Microstructural white matter abnormalities of the corpus callosum, as measured by diffusion tensor imaging (DTI), may contribute to Parkinson disease (PD) cognitive impairment by disrupting information transfer across interhemispheric and callosal-cortical projections. This according to a recent study that sought to evaluate microstructural characteristics of the corpus callosum using DTI and their relationships to cognitive impairment in PD. 75 participants with PD and 24 healthy controls (HCs) underwent structural MRI brain scans including DTI sequences and clinical and neuropsychological evaluations. Using Movement Disorder Society criteria, PD participants were classified as having normal cognition (PD-NC, n=23), mild cognitive impairment (PD-MCI, n=35), or dementia (PDD, n=17). Researchers found:
- Participants with PD showed increased axial diffusivity (AD) values in the anterior 3 callosal segments compared to HCs.
- Participants with PDD had significantly increased AD, mean diffusivity (MD), and radial diffusivity (RD) in the anterior 2 segments compared to participants with PD-NC and most anterior segment compared to participants with PD-MCI.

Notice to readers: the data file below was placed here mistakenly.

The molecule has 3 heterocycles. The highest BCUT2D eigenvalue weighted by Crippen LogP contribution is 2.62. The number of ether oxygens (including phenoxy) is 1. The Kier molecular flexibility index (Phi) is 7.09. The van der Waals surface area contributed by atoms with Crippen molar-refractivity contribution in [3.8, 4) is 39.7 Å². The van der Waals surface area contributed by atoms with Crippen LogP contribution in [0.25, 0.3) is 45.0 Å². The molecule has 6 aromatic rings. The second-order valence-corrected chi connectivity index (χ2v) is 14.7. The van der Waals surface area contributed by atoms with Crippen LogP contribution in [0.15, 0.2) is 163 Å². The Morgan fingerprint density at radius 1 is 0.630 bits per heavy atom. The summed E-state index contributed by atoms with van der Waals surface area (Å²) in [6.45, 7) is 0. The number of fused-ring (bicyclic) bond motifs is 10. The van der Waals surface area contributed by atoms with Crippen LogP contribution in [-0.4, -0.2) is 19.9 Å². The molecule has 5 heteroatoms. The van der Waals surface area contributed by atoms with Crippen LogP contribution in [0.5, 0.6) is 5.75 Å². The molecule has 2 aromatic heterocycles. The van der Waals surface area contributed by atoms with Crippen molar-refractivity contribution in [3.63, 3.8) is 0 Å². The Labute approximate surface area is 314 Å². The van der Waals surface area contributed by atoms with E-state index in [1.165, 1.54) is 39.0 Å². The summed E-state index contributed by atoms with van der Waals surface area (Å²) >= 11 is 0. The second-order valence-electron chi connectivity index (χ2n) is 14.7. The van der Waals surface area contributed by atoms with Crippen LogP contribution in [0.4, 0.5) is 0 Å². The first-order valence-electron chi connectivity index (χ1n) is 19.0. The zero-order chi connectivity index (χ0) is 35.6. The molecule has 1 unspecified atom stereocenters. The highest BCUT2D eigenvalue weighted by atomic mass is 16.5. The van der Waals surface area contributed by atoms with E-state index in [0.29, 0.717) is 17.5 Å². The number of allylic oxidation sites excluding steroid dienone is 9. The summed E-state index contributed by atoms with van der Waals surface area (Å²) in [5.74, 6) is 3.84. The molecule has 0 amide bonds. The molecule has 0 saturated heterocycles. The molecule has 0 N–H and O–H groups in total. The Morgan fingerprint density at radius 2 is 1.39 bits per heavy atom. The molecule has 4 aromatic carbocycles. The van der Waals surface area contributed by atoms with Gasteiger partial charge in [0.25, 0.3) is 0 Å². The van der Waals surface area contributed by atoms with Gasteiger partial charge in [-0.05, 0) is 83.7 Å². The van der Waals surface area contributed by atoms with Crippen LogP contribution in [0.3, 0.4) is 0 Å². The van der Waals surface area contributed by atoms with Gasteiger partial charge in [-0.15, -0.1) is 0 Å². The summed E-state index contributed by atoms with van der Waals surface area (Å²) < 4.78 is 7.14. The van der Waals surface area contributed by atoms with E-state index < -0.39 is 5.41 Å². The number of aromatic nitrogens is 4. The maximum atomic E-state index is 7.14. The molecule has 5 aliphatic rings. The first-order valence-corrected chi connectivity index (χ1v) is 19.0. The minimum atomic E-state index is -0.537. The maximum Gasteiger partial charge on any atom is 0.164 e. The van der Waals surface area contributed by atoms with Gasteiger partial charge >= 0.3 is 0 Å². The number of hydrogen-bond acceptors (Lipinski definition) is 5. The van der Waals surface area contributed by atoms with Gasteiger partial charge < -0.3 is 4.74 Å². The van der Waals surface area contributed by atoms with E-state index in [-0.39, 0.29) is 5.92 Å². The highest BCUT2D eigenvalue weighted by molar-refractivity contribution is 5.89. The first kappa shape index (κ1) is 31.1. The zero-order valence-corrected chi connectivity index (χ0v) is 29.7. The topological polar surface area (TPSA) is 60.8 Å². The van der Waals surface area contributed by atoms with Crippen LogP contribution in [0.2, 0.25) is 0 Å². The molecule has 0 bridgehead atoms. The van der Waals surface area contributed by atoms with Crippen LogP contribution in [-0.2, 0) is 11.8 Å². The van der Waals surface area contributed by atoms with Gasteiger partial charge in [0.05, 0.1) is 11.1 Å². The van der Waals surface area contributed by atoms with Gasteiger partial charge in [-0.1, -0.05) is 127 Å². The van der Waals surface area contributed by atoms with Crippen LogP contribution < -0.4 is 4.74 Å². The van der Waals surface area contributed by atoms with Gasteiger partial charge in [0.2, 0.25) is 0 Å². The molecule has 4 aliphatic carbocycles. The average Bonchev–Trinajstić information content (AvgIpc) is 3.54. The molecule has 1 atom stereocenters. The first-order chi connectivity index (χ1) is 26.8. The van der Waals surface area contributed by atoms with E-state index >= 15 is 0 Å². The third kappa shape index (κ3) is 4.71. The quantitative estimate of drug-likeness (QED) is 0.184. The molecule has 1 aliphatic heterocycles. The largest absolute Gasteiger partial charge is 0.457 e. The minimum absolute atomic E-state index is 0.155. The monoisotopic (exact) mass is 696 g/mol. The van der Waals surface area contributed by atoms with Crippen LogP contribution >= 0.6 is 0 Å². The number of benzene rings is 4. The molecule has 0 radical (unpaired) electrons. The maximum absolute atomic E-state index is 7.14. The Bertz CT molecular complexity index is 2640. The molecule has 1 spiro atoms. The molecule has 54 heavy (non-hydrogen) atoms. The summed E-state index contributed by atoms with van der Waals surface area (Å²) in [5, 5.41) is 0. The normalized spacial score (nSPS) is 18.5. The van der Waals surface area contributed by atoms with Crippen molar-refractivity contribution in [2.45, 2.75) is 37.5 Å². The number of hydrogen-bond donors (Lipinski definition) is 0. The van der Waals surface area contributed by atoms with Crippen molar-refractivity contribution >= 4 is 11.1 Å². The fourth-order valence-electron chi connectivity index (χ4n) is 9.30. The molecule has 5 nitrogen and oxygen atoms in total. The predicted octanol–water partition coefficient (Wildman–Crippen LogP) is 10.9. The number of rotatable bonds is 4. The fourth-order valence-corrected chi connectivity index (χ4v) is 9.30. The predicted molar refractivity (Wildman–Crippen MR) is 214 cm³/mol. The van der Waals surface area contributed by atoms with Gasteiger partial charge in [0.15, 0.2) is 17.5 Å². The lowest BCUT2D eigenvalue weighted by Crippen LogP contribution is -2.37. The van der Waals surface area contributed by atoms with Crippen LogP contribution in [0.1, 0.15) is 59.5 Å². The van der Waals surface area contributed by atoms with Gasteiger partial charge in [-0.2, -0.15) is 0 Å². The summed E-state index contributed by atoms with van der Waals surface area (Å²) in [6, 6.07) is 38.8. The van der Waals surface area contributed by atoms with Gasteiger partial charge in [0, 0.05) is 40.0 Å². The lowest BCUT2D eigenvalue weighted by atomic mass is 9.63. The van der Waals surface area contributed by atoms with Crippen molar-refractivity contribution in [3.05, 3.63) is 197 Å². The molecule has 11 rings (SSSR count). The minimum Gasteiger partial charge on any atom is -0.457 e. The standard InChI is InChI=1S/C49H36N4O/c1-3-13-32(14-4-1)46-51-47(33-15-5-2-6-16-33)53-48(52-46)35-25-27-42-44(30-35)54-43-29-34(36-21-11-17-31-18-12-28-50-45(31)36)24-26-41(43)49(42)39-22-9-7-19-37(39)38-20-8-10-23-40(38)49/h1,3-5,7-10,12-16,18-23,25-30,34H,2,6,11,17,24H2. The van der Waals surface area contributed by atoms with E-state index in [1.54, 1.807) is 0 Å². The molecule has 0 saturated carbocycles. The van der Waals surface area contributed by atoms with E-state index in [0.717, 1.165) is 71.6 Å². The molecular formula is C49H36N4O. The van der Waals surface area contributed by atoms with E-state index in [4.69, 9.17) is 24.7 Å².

- The strongest associations for the DTI metrics and cognitive performance occurred in the most anterior and most posterior callosal segments, and also reflected fronto-striatal and posterior cortical type cognitive deficits, respectively.
Bledsoe IO, Stebbins GT, Merkitch D, Goldman JG. White matter abnormalities in the corpus callosum with cognitive impairment in Parkinson disease. [Published online ahead of print December 11, 2019]. Neurology. doi:10.1212/WNL.0000000000006646.